STRIVE: Remembering and Rebuilding through Sport
It takes only one person to change the entire course of someone else’s life.
For Jesse Cockney it was his dad, Angus.
Alex Nelson hopes to be that for someone else.
For both men, their sports journeys were born from struggle. Both Alex Nelson and Angus Cockney are residential school survivors. Both were taken away from their families at young ages. Both were forced away from their communities and identities.
Angus Cockney was born in Tuktoyaktuk, NWT. The pain of being separated from his family and put into a residential school, in an unfamiliar situation, is unimaginable, especially for such a young boy. But a silver lining for Angus came in the form of Father Jean-Marie Mouchet who introduced him to cross-country skiing through the Territorial Experimental Ski Training (TEST) program.
Through the TEST program, he could travel around Canada, he could compete against other athletes and he fell in love with the sport along the way.
He later passed this on to his son, Jesse.
Alex’s journey was just as difficult, facing a long struggle with loneliness in a residential school north of Vancouver Island. His only respite came from soccer. When he was out on the field he could forget the circumstances. He and the other kids in the same situation, taken from their homes, losing their families, could create their own community as a soccer team.
Then as a soccer coach for British Columbia’s U16 soccer team at the 2017 North American Indigenous Games, Alex wanted to pass on this spirit to his team.
To remind them of their heritage, of their past. To inspire reconciliation. To rebuild for the future.
And they have what it takes to push through adversity. To grit their teeth and keep going even when it’s a struggle. To remember where they came from, embrace their identity and give back to inspire future generations.
It is also what Jesse plans to do.
To continue the tradition. To pass on his love for cross country skiing to kids living in northern communities with less access and exposure to high level sport.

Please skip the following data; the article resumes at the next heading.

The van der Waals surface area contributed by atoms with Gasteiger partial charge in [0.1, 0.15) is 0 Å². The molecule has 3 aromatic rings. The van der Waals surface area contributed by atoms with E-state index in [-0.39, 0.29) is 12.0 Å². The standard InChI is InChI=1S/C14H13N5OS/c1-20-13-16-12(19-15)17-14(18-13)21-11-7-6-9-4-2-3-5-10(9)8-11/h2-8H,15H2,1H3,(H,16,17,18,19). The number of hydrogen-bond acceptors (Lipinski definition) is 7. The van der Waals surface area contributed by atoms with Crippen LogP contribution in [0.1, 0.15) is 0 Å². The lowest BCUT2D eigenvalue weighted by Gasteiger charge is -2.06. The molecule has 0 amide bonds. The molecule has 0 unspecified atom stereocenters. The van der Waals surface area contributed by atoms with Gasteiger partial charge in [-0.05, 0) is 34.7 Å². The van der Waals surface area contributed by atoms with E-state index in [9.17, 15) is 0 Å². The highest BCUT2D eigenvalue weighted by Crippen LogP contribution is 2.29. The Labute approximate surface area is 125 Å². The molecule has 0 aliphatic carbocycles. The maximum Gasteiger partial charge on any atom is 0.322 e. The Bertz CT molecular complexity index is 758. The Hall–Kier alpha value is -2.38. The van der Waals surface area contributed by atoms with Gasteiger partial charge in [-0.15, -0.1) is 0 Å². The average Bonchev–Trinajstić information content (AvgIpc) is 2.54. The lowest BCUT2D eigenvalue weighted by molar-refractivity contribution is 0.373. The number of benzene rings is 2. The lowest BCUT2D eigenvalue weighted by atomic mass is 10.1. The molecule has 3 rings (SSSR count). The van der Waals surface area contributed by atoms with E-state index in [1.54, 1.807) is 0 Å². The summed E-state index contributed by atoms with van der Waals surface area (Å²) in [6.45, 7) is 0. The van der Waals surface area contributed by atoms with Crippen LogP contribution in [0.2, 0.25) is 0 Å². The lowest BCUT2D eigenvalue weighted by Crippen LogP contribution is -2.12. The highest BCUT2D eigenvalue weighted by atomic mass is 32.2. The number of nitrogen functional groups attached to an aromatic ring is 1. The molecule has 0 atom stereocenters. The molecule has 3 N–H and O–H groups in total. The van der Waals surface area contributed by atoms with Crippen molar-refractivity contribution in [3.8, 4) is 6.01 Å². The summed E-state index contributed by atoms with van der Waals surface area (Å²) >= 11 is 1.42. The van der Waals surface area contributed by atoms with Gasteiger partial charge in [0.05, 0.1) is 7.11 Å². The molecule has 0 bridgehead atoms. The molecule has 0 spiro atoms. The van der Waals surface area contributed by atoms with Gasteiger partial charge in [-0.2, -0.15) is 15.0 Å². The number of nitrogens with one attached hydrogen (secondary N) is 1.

From the cold of Yellowknife, NWT, where Angus taught him to ski, where the winters seem endless and the open space stretches out as far as the eye can see; to Canmore, BC, where coaches nurtured his passion for the sport and supported his dream to compete in the Olympics.
“There’s a little bit of magic in the territories. Living in the north is tough, and these kids just need the opportunity to pursue high-level sport like I did.”
Alex feels the same way. He wants to inspire the spirit of resilience, of determination and of community within his team. As a coach, he can see the effect in person. He sees the thousands of hopeful athletes at the North American Indigenous Games working tirelessly to achieve their dreams.
And that’s not all. There are thousands of other young athletes in northern communities filled with potential, with drive and with the spirit it takes to be an elite athlete.
But they can’t do it alone. Like Angus, Jesse and Alex, they need someone to believe in them, to support them. Even through their struggles, through long training days and unpredictable outcomes. You could be that person. Your donations to the Canadian Olympic Foundation help athletes all across the country stand on top of the podium. Creating opportunities for athletes to reach their dreams and set lofty goals, but also to achieve them.
Your donation shows they have someone in their corner, someone who sees their potential, someone who wants them to succeed.
Because we’re all part of Team Canada.